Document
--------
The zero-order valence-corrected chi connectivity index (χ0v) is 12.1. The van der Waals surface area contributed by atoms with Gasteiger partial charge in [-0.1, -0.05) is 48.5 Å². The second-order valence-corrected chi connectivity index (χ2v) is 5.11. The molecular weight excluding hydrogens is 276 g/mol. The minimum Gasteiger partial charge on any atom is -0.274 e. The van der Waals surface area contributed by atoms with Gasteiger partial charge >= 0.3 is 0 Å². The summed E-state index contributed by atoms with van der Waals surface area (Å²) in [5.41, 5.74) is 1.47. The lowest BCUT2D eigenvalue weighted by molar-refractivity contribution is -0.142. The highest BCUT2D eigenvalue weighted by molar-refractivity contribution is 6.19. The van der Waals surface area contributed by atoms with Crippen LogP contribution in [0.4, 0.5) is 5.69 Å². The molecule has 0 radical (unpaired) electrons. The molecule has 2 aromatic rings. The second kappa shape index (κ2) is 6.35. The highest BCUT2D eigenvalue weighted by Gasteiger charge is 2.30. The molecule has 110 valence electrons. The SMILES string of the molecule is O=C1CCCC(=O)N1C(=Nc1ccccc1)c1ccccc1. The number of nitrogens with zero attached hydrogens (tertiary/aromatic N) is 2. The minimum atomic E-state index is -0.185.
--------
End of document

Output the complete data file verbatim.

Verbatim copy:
The zero-order valence-corrected chi connectivity index (χ0v) is 12.1. The van der Waals surface area contributed by atoms with Gasteiger partial charge in [-0.1, -0.05) is 48.5 Å². The second-order valence-corrected chi connectivity index (χ2v) is 5.11. The molecular weight excluding hydrogens is 276 g/mol. The minimum Gasteiger partial charge on any atom is -0.274 e. The van der Waals surface area contributed by atoms with Gasteiger partial charge >= 0.3 is 0 Å². The summed E-state index contributed by atoms with van der Waals surface area (Å²) in [5.41, 5.74) is 1.47. The lowest BCUT2D eigenvalue weighted by molar-refractivity contribution is -0.142. The highest BCUT2D eigenvalue weighted by molar-refractivity contribution is 6.19. The van der Waals surface area contributed by atoms with Crippen LogP contribution in [0.4, 0.5) is 5.69 Å². The molecule has 0 radical (unpaired) electrons. The molecule has 2 aromatic rings. The second kappa shape index (κ2) is 6.35. The highest BCUT2D eigenvalue weighted by Gasteiger charge is 2.30. The molecule has 110 valence electrons. The SMILES string of the molecule is O=C1CCCC(=O)N1C(=Nc1ccccc1)c1ccccc1. The number of nitrogens with zero attached hydrogens (tertiary/aromatic N) is 2. The minimum atomic E-state index is -0.185.